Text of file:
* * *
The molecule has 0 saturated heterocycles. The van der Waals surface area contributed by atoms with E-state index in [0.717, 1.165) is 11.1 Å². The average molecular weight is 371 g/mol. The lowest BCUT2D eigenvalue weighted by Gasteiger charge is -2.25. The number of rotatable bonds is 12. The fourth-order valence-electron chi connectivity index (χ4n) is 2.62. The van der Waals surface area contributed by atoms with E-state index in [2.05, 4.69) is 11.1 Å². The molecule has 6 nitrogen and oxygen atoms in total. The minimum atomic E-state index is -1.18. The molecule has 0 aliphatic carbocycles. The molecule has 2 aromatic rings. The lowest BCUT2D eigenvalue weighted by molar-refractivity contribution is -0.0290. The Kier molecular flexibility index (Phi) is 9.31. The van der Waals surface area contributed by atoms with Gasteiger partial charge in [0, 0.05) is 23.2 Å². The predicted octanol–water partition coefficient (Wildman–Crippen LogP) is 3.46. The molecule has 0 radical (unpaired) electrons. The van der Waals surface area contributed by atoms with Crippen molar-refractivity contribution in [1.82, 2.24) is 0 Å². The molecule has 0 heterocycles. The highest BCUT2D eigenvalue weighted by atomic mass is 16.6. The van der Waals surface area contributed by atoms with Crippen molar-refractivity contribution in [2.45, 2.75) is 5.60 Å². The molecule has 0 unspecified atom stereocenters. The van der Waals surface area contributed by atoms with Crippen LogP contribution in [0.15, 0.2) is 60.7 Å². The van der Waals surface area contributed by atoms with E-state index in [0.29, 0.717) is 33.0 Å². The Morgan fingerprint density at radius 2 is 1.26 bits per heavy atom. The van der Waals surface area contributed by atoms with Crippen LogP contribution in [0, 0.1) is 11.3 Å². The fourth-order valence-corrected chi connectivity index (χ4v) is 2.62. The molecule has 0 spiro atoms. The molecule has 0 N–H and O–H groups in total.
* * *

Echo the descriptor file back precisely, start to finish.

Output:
The molecule has 0 saturated heterocycles. The van der Waals surface area contributed by atoms with E-state index in [0.717, 1.165) is 11.1 Å². The average molecular weight is 371 g/mol. The lowest BCUT2D eigenvalue weighted by Gasteiger charge is -2.25. The number of rotatable bonds is 12. The fourth-order valence-electron chi connectivity index (χ4n) is 2.62. The van der Waals surface area contributed by atoms with E-state index in [2.05, 4.69) is 11.1 Å². The molecule has 6 nitrogen and oxygen atoms in total. The minimum atomic E-state index is -1.18. The molecule has 0 aliphatic carbocycles. The molecule has 2 aromatic rings. The lowest BCUT2D eigenvalue weighted by molar-refractivity contribution is -0.0290. The Kier molecular flexibility index (Phi) is 9.31. The van der Waals surface area contributed by atoms with Gasteiger partial charge in [0, 0.05) is 23.2 Å². The predicted octanol–water partition coefficient (Wildman–Crippen LogP) is 3.46. The molecule has 0 radical (unpaired) electrons. The van der Waals surface area contributed by atoms with Crippen molar-refractivity contribution in [1.82, 2.24) is 0 Å². The molecule has 0 heterocycles. The highest BCUT2D eigenvalue weighted by atomic mass is 16.6. The van der Waals surface area contributed by atoms with Crippen molar-refractivity contribution in [2.45, 2.75) is 5.60 Å². The molecule has 0 unspecified atom stereocenters. The van der Waals surface area contributed by atoms with Crippen LogP contribution in [0.15, 0.2) is 60.7 Å². The van der Waals surface area contributed by atoms with E-state index in [0.29, 0.717) is 33.0 Å². The Morgan fingerprint density at radius 2 is 1.26 bits per heavy atom. The van der Waals surface area contributed by atoms with Crippen LogP contribution in [0, 0.1) is 11.3 Å². The fourth-order valence-corrected chi connectivity index (χ4v) is 2.62. The molecule has 0 spiro atoms. The molecule has 0 N–H and O–H groups in total.